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* = Presenting author

P116 Usefulness of consecutive faecal calprotectin measurements to predict relapse in inflammatory bowel disease patients under maintenance treatment with anti-TNF therapy: a prospective longitudinal cohort study

R. Ferreiro*, M. Barreiro-de Acosta, A. Lorenzo, J. E. Dominguez-Munoz

University Hospital Santiago de Compostela, Gastroenterology, Santiago, Spain


Faecal calprotectin (FC) is a promising tool to monitor the clinical course and to predict relapse in patients with inflammatory bowel disease (IBD). The aim of the study was to evaluate the predictive value of a rapid FC test to predict flares in IBD patients under maintenance anti-TNF therapy.


A prospective, longitudinal cohort study was designed. IBD patients in clinical remission for at least 6 months under a continuous standard dose of 40 mg/eow adalimumab therapy or 5mg/kg infliximab therapy were included. Fresh FC (Quantum blue®rapid test), serum CRP, erythrocyte sedimentation rate, and platelet count were evaluated at 4-month intervals over 1 year. Patients were followed-up and screened for relapse over 16 months (from entry to 4 months after the final FC determination). Relapse was defined as a Harvey–Bradshaw score > 4 in Crohn’s disease (CD) and a partial Mayo score > 3 in ulcerative colitis (UC).The Wilcoxon’s signed-rank test and the ROC analysis were performed.


In total, 106 patients were included (median age 42 years, 54% female, 75% CD and 25% UC). Amongst them, 75 patients (71%) remained in clinical remission over the 16-month study period, whereas the disease relapsed in the remaining 31 patients (29%). FC concentration was significantly higher in those patients who relapsed during the follow-up (528 µg/g, range 234–1 083) than in those who maintained in remission (86µg/g, range 30–237) (p < 0.001). The optimal cut-off of FC to predict remission was 130 µg/g according to the ROC analysis. The area under the ROC curve (AUC) was 0.94 (p < 0.001). Sensitivity, specificity, and positive and negative predictive value of FC to predict relapse were 100%, 80%, 63%, and 100%, respectively. Two consecutive calprotectin measurements >300µg/g were identified as the best predictor of flare (65% sensitivity and 100% specificity). According to ROC analysis, FC was significantly better to predict relapse than C-reactive protein, erythrocyte sedimentation rate, or platelet counts.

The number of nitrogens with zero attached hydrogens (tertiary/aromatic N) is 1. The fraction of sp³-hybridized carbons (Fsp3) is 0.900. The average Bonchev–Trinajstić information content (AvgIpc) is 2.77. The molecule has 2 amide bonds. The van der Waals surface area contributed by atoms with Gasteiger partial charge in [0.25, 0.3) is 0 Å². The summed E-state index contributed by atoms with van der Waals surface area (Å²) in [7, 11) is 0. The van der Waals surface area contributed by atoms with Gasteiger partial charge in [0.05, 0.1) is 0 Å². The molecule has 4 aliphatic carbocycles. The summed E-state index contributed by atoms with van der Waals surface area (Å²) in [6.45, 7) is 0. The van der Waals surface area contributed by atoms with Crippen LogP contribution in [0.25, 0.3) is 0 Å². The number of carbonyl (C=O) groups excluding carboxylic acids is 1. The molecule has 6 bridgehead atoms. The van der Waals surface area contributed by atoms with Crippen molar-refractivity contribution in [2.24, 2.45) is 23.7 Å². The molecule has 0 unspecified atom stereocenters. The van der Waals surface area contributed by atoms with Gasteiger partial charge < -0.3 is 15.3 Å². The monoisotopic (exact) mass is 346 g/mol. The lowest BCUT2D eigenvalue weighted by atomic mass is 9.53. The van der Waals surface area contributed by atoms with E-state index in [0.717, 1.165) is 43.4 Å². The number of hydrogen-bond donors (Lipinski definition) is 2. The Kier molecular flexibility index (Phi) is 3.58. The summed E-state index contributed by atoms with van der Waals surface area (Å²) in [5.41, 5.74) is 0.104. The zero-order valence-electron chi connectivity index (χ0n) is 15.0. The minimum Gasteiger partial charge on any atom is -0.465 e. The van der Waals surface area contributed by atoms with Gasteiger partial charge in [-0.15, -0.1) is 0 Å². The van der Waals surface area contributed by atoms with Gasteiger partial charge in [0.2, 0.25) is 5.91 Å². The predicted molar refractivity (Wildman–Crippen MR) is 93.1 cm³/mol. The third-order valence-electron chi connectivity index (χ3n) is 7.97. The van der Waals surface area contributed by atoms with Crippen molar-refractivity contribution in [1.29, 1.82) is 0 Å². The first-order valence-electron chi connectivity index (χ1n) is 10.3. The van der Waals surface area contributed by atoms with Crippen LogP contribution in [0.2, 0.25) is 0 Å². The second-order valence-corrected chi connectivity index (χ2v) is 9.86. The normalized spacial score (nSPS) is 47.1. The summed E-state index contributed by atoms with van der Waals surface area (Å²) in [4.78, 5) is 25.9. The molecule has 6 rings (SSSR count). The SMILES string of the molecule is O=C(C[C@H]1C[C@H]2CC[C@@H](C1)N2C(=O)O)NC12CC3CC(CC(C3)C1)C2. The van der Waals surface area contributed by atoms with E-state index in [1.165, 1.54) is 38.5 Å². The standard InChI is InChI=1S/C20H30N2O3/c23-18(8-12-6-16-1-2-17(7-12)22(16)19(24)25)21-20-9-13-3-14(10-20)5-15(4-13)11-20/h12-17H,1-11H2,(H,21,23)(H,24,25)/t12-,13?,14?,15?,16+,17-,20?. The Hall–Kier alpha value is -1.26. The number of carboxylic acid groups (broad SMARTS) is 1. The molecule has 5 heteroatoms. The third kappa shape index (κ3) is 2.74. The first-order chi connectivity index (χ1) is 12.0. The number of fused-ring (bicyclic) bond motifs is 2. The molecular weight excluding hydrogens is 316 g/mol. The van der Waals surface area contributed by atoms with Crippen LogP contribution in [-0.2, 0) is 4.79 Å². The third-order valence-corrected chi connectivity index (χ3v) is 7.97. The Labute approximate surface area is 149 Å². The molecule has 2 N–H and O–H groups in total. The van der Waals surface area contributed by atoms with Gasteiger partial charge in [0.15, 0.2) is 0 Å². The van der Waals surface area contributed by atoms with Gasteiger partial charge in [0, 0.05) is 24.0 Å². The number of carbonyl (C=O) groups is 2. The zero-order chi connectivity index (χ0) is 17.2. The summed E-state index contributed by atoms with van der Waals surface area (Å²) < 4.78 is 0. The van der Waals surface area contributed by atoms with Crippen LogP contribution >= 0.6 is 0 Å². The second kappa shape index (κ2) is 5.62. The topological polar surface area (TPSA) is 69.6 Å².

In IBD patients under anti-TNF therapy, FC levels allow predicting relapse over the following months with a high accuracy. Low faecal calprotectin levels exclude relapse within at least the following 4 months, whereas 2 consecutive measurements > 300 µg/g are associated with relapse and are much more specific than a single measurement.